Dodgers acquire catcher Ramon Hernandez from Rockies for right-hander Aaron Harang

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UPDATE: The Rockies have already designated Harang for assignment.

3:16 PM: CBS Sports’ Jon Heyman reports that the Rockies will get right-hander Aaron Harang in return, but FOX Sports’ Ken Rosenthal hears that they don’t plan to keep him.

Harang, who turns 35 in May, posted a 3.61 ERA and 131/85 K/BB ratio over 179 2/3 innings last season. Because of the Dodgers’ starting pitching depth, he began this season in the bullpen. Colorado appeared to be a curious fit for his skill set, as he is known as a fly ball pitcher, but apparently he will be on the move again soon.

Harang is owed $7 million this season in the final guaranteed year of his contract. His mutual option includes a $2 million buyout.

2:40 PM: According to Troy Renck of the Denver Post, the Dodgers have acquired veteran catcher Ramon Hernandez from the Rockies. The deal hasn’t been officially announced, but the Rockies are expected to get some salary relief in the deal.

Hernandez was designated for assignment by the Rockies last week after losing out to Yorvit Torrealba for the backup catcher job. The 36-year-old backstop .217/.247/.353 with five home runs and a .601 OPS in 52 games last season while battling hand and hamstring injuries. He’s owed $3.2 million this season in the final year of his contract.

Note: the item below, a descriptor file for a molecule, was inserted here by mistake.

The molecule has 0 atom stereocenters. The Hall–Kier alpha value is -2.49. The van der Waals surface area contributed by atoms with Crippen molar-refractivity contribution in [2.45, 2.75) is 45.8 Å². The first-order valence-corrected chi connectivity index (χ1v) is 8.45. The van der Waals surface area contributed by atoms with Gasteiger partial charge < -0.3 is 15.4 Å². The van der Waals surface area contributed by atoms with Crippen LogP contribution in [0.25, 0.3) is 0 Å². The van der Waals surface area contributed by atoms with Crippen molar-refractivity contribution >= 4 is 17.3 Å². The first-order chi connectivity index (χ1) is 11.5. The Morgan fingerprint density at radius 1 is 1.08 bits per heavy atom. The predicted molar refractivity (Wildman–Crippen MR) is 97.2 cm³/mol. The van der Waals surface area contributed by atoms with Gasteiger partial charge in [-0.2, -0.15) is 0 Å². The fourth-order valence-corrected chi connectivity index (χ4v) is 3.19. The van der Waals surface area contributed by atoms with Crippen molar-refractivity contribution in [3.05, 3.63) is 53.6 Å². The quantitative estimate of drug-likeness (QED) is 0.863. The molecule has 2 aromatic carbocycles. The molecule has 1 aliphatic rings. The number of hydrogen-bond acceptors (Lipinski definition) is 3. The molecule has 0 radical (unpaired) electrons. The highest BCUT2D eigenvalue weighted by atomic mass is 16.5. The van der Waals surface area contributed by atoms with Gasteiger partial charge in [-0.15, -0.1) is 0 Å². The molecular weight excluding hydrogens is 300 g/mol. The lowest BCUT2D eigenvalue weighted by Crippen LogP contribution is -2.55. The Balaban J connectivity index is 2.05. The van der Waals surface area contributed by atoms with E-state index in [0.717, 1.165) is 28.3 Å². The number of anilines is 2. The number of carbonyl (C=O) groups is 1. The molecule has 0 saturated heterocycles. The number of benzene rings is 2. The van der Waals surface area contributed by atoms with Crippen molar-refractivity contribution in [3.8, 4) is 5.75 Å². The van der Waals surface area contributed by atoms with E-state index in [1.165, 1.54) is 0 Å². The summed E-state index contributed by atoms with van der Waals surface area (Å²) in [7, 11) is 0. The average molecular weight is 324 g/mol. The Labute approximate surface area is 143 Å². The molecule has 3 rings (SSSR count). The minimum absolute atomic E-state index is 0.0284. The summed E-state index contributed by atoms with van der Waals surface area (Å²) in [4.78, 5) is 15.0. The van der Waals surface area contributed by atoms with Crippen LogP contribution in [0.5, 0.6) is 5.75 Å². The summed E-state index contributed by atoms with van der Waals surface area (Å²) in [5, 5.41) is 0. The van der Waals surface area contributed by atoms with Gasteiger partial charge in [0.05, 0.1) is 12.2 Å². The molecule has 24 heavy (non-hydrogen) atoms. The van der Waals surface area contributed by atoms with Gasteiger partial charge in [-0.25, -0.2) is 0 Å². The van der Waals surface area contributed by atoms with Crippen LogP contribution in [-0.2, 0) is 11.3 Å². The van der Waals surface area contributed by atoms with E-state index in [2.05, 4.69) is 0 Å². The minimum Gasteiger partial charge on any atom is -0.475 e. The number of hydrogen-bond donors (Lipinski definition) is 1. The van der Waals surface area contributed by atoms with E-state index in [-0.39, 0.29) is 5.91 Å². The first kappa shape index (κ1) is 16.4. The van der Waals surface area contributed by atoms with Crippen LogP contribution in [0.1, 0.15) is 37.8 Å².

Hernandez will presumably replace Tim Federowicz as A.J. Ellis’ backup catcher.

Yankees’ offense wakes up, leads way to 8-1 win vs. Astros in ALCS Game 3

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The Yankees’ offense finally woke up, scoring eight runs in Game 3 of the ALCS on Monday night while the pitching kept the Astros’ offense at bay. That came after scoring a total of two runs against Astros pitching in the first two games. For a recap of the Yankees’ scoring in Game 3, click here.

CC Sabathia wasn’t dominant, but he executed pitches when he needed to most, preventing the Astros from capitalizing on their opportunities. Overall, he gave up three hits and four walks while striking out five on 99 pitches. He’s the first pitcher, age 37 or older, to throw six shutout innings in the postseason since Pedro Martinez for the Phillies against the Dodgers in Game 2 of the 2009 NLCS. Monday’s start also marked Sabathia’s first career scoreless outing in the postseason — it was his 22nd postseason appearance.

Astros starter Charlie Morton couldn’t escape the fourth inning, when he allowed a run and loaded the bases before departing. Will Harris allowed all three inherited runners to score on Aaron Judge‘s three-run home run to left field. Morton was ultimately charged with seven runs on six hits, two walks, and a hit batsman with three strikeouts in 3 2/3 innings.

The Yankees’ bullpen held the fort after the sixth. Adam Warren worked a scoreless seventh. Warren returned in the eighth and retired the side in order, despite yielding a pair of well-struck balls to deep center field.

In the ninth, Dellin Betances walked both hitters he faced to start the frame. Unsurprisingly, manager Joe Girardi had a short leash and brought in Tommy Kahnle. Kahnle gave up a single to Cameron Maybin then struck out George Springer, but walked Alex Bregman to force in a run. Kahnle got Jose Altuve to ground into a 4-3 double play to end the game in an 8-1 victory, giving the Yankees their first win of the series.

The ALCS continues on Tuesday at 5 PM ET. The Astros will start Lance McCullers and the Yankees will send Sonny Gray to the hill.